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Woodbridge, Ont., may be about 40 kilometres north of Toronto’s City Hall, but its residents – like many Ontarians outside Toronto – were heavily invested in the city’s past mayoral election. (Thinkstock)

Woodbridge, Ont., may be about 40 kilometres north of Toronto’s City Hall, but its residents – like many Ontarians outside Toronto – were heavily invested in the city’s past mayoral election.

(Thinkstock)

Why is Woodbridge a hot spot for Toronto campaign donations? Add to ...

Woodbridge, Ont., may be about 40 kilometres north of Toronto’s City Hall, but its residents – like many Ontarians outside Toronto – were heavily invested in the city’s past mayoral election. That financial backing, however, is raising questions about a program that provides rebates to out-of-towners for their campaign donations.

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According to data collected through the city’s contribution rebate program, people within the L4L postal code donated about $82,672 for Rob Ford’s run, an amount that trumps the $60,985 he raised in M9W – North Etobicoke – and the $57,850 to George Smitherman’s campaign for mayor.

Why is Woodbridge such a contribution hot spot? According to veteran political fundraiser Ralph Lean, a lot of people in Woodbridge have a stake in who is running Toronto.

“You take a look and a lot of developers that do major work in Toronto, many have a home or office in Woodbridge. They have a lot of business interests in Toronto and are an affluent community,” said Mr. Lean, who co-chaired the fundraising team for Mr. Smitherman and was a fundraiser for mayor David Miller in 2006.

Ontarians, both outside and inside Toronto, who write cheques from $25 to $2,500 for municipal candidates are eligible for the city’s contribution rebate program, which returns to contributors up to 75 per cent of their donation. The city believes the program will cost $4.8-million in the 2014 election.

But the practice of rebating those who live outside the city is currently under fire. In May, Councillor Joe Mihevc put forward a motion to end the rebate for out-of-towners: Anyone who doesn’t live or own property in Toronto would not be eligible for the rebate, starting with the 2018 election. The issue heads to the executive committee on July 2.

“If we, as Canadians, donate to an election in another country without being citizens, I think most of us would say that’s not fair.” said Mr. Mihevc.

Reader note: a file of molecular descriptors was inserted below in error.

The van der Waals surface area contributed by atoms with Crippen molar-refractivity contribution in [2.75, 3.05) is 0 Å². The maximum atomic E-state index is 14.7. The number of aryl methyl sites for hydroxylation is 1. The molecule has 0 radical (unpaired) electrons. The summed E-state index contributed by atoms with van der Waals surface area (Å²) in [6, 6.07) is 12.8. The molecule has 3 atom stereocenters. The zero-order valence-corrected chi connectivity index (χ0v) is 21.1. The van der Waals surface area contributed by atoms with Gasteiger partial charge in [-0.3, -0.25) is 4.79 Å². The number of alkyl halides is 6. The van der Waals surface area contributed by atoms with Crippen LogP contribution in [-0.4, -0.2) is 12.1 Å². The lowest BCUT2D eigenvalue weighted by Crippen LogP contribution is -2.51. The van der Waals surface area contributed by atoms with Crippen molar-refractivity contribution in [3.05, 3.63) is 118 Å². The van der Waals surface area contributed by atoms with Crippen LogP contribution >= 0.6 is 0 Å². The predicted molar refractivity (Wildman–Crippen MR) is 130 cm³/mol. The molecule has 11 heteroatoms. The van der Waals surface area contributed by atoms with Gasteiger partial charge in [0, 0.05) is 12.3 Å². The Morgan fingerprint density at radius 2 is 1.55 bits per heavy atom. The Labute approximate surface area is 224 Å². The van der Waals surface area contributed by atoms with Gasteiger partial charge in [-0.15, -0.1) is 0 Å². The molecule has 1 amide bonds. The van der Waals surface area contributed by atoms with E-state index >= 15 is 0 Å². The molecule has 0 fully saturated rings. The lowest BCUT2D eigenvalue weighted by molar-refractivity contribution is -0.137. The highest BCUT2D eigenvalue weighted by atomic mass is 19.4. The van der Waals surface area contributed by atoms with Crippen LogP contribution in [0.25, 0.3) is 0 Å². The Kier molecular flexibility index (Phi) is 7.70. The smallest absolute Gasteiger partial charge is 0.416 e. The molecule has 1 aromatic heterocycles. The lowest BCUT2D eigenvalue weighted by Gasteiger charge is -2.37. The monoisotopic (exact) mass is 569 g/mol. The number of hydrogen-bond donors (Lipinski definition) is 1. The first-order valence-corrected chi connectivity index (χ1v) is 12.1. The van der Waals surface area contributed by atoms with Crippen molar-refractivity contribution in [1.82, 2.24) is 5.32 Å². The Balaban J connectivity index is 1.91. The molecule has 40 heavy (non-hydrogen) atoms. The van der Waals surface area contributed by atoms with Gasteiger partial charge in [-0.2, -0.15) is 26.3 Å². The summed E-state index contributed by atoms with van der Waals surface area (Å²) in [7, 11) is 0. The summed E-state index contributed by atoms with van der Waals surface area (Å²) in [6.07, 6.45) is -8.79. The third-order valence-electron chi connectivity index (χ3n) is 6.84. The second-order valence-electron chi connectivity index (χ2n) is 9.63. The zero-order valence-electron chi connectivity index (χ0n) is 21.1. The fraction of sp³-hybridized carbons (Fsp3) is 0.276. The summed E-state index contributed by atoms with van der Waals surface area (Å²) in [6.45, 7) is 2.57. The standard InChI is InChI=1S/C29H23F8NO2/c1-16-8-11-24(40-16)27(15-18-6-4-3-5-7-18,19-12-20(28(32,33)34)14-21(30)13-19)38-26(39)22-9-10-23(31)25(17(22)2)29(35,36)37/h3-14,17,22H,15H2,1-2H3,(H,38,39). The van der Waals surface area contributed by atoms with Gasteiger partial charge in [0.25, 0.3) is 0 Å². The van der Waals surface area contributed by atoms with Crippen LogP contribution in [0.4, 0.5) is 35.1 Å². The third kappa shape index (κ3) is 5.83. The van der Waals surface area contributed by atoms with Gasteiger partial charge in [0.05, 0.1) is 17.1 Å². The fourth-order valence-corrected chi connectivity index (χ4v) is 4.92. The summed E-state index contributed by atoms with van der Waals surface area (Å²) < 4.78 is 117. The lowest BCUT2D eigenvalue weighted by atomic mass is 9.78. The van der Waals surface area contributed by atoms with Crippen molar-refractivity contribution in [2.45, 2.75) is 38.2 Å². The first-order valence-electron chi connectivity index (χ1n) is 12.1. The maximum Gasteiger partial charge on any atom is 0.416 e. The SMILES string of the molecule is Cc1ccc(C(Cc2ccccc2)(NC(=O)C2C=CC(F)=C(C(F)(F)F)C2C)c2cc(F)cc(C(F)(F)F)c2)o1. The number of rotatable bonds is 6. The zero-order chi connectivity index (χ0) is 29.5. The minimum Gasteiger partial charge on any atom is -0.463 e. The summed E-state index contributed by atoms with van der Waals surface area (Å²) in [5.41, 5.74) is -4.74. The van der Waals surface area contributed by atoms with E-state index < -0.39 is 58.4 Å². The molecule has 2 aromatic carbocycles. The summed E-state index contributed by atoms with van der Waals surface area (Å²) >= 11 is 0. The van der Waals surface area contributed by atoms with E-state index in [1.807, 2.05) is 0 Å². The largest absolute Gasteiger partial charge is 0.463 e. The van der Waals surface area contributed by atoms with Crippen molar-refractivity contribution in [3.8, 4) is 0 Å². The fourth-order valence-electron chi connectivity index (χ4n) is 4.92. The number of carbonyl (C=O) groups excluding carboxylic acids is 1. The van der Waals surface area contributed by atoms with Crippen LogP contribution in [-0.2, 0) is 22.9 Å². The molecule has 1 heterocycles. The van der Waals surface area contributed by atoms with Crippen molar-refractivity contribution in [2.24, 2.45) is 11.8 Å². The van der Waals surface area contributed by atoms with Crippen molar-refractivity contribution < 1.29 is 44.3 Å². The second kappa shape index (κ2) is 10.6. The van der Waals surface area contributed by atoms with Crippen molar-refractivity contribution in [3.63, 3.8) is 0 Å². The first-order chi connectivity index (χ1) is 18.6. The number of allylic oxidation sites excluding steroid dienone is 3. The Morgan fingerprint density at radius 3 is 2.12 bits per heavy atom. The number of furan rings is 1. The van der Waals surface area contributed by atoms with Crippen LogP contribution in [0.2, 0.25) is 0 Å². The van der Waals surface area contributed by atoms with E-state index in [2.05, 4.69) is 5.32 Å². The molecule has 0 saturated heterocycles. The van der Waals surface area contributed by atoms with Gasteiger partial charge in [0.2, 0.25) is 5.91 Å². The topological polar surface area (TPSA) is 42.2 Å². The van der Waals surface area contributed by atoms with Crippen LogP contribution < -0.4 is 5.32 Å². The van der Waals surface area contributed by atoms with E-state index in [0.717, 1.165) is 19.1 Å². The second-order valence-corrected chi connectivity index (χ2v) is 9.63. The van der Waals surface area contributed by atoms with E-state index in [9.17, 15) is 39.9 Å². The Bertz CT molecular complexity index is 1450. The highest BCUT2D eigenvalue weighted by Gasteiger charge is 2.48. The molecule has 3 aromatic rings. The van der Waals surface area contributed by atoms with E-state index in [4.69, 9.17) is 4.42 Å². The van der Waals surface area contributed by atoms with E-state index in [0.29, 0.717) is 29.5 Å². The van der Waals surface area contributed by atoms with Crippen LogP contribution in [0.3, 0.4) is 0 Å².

“That’s why I put forward the motion to recognize that this is our business as Torontonians.”

The motion didn’t name Rob Ford outright, but it did note that one candidate did manage to raise more than $600,000 from outside the city in 2010. In the 2010 election, Mr. Ford raised $623,971.73 from contributions that came from outside of Toronto, or about a third of the $1,862,711.84 tallied in the contribution rebate data (the issue was first publicized in a report by Press Progress).

Mr. Smitherman, who raised $2,141,168 in total, saw $716,576 come from beyond Toronto, which works out to about a third of the total as well.

While Woodbridge proved to be fertile fundraising grounds in 2010, it was not alone. Several of Toronto’s bedroom communities are home to plenty of individuals willing to donate to politicians who won’t, technically, be their mayor. Mr. Ford’s first fundraiser was scheduled to take place in Vaughan but was postponed when he entered rehab. And the practice isn’t limited to the 905 – funds came in from as far away as Bracebridge, Ottawa and Windsor in 2010.

Mr. Lean said his teams never scrutinized where the donation money was coming from.

“It was never, in my experience, that much of a bonus to focus on the rebate. People that were giving, were giving. I never looked to see if it was someone from out of town,” he said.

“If you own a business in Toronto or work in Toronto, I can see how you’re affected by things like transportation or garbage collection and other issues, and you might want to make a contribution.”

Funds from outside the 416 were less pronounced in the 2006 campaign. Mr. Miller amassed $1,029,300.50 in total, according to the rebate data, with about $199,784, or 19 per cent, coming from outside the city. Mr. Lean said it’s harder to raise the funds following the 2009 move to outlaw donations from unions and corporations. Mayoral hopefuls can only collect from individuals who can give up to $2,500 each. He also believes the nearly 10-month-long campaign for mayor makes fundraising more of a challenge.

“The longer you have a campaign, the more money it costs,” he said.

While mayoral candidate Olivia Chow has pledged to shorten the mayoral campaign period if elected, David Soknacki, also a candidate in the current race, disagrees. Mr. Soknacki has said candidates without celebrity power would not be able to get their message out and fundraise adequately if the time frame were to be shortened. Mr. Soknacki is supportive of Mr. Mihevc’s motion, given its implications for Toronto taxpayers.

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